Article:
1,200. That was my magic number. When I first started this weight loss journey, I thought all I had to do was to stay within that number, and I would be fine. Because, after all, that was the number of calories needed to lose weight, right (as against the recommended 1,500 – 2,000 calories for women)? I would then proceed to eat every and anything, provided it all fit into that magic number. I would eat 2 or 3 slices of bread, heavily laden with butter and/or jam, snack on biscuits, eat more starchy carbs for lunch (albeit in smaller portions), snack some more, and I would still hover in the 1,200 range. Amazing, right? Except it wasn’t, because I was a chronic cheat. I used to, and still use, a website called Calorie Count to log my daily calories. I would then proceed to understate portions, or even meals altogether. Of course I didn’t lose any weight at all.
Even if I hadn’t cheated and understated my portions, eating high starch and high sugar meals made the whole exercise futile, especially for the PCOS girl like me. The more sugar my body had available to convert to insulin, the worse my condition became. Basically, even if you have just enough of these foods to fall even in the 1,000 calorie mark, the PCOS girl will still gain weight. Diets based on the same number of calories, but with different proportions of carbohydrates, fat, and protein, will result in different degrees of weight loss.
Over the years, I learnt that it wasn’t about sticking to a number, but about the kinds of food that made up that number. Fiber rich foods (like whole wheat, beans, oats, some fruits, etc.) will fill you up for longer, even if you consume the same calorific number as its low fiber counterpart. The end result is that you will not get hungry as quickly, and are thus less likely to consume extra calories to fill the hole.
Another thing I learnt is that calorie counting without exercise will lead to very little weight loss. Don’t get me wrong. Eventually, you could lose weight, but at snow pace when compared with your counterpart who has been exercising steadily. I had a friend who lost the 10kg she wanted to lose without lacing a pair of sneakers for one day. But it took her almost 18 months to do this. If she had been exercising, she might have been able to cut that time in half.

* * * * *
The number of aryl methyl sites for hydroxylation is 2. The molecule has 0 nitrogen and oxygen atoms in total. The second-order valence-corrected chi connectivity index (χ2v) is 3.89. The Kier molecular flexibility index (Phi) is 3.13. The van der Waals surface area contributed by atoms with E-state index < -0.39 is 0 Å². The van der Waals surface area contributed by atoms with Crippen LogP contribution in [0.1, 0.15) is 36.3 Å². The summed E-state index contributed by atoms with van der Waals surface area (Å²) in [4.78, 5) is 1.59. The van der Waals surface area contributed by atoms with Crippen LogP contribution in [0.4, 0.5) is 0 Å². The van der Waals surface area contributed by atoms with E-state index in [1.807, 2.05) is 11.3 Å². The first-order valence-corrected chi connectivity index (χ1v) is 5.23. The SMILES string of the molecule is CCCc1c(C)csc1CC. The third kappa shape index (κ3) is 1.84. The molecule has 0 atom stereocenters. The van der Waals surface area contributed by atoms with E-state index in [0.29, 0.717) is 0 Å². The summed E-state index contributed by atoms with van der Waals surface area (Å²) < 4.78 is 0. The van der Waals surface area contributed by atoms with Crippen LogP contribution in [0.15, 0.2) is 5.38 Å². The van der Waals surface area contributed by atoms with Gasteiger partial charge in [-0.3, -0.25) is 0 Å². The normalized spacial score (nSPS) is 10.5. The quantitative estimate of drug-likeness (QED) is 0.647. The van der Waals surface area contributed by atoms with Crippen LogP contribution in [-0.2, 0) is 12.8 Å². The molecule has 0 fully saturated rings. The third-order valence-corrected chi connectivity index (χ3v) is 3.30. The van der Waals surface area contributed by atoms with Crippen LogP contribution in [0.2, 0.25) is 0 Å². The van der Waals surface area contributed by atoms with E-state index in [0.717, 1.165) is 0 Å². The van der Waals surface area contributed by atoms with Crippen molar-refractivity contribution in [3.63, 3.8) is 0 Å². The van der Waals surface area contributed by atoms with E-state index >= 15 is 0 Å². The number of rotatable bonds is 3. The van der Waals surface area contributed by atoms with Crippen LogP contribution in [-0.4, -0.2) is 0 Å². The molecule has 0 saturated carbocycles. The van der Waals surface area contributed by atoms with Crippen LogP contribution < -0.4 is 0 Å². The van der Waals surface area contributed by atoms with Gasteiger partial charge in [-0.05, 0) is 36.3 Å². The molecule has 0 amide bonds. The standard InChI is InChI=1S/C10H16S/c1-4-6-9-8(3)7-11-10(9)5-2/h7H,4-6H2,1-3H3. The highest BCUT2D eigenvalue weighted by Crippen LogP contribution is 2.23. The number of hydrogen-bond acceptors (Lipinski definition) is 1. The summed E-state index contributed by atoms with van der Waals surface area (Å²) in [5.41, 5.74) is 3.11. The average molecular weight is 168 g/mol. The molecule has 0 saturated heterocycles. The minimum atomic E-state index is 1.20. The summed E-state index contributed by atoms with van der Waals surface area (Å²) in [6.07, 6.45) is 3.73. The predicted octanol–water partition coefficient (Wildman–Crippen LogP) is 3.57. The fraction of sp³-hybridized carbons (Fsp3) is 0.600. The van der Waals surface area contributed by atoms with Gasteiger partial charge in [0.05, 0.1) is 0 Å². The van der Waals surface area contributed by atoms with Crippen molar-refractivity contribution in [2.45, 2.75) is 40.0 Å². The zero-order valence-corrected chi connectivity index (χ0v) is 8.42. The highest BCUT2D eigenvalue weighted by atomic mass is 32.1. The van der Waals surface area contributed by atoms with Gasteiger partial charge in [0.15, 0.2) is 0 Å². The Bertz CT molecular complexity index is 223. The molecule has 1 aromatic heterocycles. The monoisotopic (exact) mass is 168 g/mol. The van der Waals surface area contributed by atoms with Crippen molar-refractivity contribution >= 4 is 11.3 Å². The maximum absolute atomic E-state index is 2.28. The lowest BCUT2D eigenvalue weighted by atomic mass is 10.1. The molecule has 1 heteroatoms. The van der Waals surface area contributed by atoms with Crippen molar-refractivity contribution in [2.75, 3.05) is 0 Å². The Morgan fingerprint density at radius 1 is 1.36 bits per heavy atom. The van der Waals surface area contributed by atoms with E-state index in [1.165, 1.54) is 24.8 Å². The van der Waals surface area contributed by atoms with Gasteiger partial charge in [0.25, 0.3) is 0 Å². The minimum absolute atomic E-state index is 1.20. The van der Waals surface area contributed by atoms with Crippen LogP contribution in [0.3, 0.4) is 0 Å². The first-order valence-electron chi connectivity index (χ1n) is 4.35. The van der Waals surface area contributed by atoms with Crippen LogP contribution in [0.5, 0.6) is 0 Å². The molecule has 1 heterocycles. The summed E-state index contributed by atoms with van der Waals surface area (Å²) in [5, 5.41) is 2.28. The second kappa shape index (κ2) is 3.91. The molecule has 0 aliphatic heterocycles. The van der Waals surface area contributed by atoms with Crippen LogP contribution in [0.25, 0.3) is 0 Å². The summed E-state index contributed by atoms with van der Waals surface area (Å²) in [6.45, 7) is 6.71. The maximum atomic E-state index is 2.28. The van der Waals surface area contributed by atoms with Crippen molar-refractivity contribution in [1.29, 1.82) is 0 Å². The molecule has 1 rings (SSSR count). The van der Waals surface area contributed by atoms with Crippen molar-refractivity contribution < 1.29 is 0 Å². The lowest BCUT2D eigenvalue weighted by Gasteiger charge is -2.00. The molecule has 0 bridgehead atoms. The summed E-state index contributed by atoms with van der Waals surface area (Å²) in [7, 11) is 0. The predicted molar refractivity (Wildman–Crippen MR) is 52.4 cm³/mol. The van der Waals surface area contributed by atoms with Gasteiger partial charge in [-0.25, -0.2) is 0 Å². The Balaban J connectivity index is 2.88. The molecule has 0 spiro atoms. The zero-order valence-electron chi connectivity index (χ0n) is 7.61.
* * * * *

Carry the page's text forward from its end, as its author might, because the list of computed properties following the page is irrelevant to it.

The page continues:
A very important tip for calorie counting is portion control. If we are able to eat small, measured, disciplined portions, the calories we consume will most surely be less. If we also make it a habit to opt for very low calorie snacks, like carrots, celery, apples, etc., our calorie count will be significantly less than the person who snacks on crisps and biscuits.
With calorie counting, you must always count before you consume. If you eat first and count later, your calorie logging time will be filled with a lot of tears and finger biting. You must always know what you are getting into. This is why planning your meals is essential. By deciding to eat a small bowl of oatmeal, you can ascertain what your calorie count for that meal will be. If you are trying to decide between a brown bread and egg & ham sandwich, or a Big Mac, the calorie differential between the two will make you drop one as if it’s hot!
Today, I am back to fully counting my calories, and know that if I cheat, the only person I hurt is myself. When I indulge in any lovely Nigerian delicacy, rather than guessing its calorie composition item-by-item, I google it and almost always find an accurate calorific number. And I am not just limiting myself to the 1,200 calories (or preferably less ). I am making sure I eat the right things. I have eliminated white carbs from my diet (except for my Sunday cheat day), as well as sweets and fizzy drinks. I also exercise more often now, to compliment all my other efforts. I still have a long way to go to reach my target, but hopefully, I’ll get there soon
If you want to follow my weight loss journal, please check it out here.